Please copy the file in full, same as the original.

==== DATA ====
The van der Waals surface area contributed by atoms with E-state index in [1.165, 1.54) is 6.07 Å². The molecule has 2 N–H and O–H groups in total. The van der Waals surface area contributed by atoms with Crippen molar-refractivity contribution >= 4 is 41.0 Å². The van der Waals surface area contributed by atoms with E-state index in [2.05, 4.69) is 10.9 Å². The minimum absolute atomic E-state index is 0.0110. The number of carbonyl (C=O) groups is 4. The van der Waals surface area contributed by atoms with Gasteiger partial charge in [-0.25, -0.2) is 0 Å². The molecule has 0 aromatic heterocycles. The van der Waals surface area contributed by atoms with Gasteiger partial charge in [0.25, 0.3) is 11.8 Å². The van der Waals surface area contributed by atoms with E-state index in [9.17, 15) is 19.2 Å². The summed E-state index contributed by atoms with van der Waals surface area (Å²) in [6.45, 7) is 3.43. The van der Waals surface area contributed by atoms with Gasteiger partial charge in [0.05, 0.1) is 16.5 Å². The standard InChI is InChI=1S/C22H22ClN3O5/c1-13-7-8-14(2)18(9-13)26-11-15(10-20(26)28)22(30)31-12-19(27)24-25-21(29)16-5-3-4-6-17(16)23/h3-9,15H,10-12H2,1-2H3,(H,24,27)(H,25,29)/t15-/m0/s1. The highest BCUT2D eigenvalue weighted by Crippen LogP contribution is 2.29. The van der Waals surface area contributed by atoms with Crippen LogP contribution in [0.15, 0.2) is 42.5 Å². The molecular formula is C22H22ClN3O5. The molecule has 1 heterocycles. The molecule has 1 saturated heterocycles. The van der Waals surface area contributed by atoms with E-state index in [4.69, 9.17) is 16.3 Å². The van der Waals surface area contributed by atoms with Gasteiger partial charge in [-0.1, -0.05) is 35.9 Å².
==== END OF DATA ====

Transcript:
The van der Waals surface area contributed by atoms with E-state index in [1.165, 1.54) is 6.07 Å². The molecule has 2 N–H and O–H groups in total. The van der Waals surface area contributed by atoms with Crippen molar-refractivity contribution >= 4 is 41.0 Å². The van der Waals surface area contributed by atoms with E-state index in [2.05, 4.69) is 10.9 Å². The minimum absolute atomic E-state index is 0.0110. The number of carbonyl (C=O) groups is 4. The van der Waals surface area contributed by atoms with Gasteiger partial charge in [-0.25, -0.2) is 0 Å². The molecule has 0 aromatic heterocycles. The van der Waals surface area contributed by atoms with Gasteiger partial charge in [0.25, 0.3) is 11.8 Å². The van der Waals surface area contributed by atoms with E-state index in [9.17, 15) is 19.2 Å². The summed E-state index contributed by atoms with van der Waals surface area (Å²) in [6.45, 7) is 3.43. The van der Waals surface area contributed by atoms with Gasteiger partial charge in [0.05, 0.1) is 16.5 Å². The standard InChI is InChI=1S/C22H22ClN3O5/c1-13-7-8-14(2)18(9-13)26-11-15(10-20(26)28)22(30)31-12-19(27)24-25-21(29)16-5-3-4-6-17(16)23/h3-9,15H,10-12H2,1-2H3,(H,24,27)(H,25,29)/t15-/m0/s1. The highest BCUT2D eigenvalue weighted by Crippen LogP contribution is 2.29. The van der Waals surface area contributed by atoms with Crippen LogP contribution in [0.15, 0.2) is 42.5 Å². The molecular formula is C22H22ClN3O5. The molecule has 1 heterocycles. The molecule has 1 saturated heterocycles. The van der Waals surface area contributed by atoms with E-state index in [4.69, 9.17) is 16.3 Å². The van der Waals surface area contributed by atoms with Gasteiger partial charge in [-0.1, -0.05) is 35.9 Å².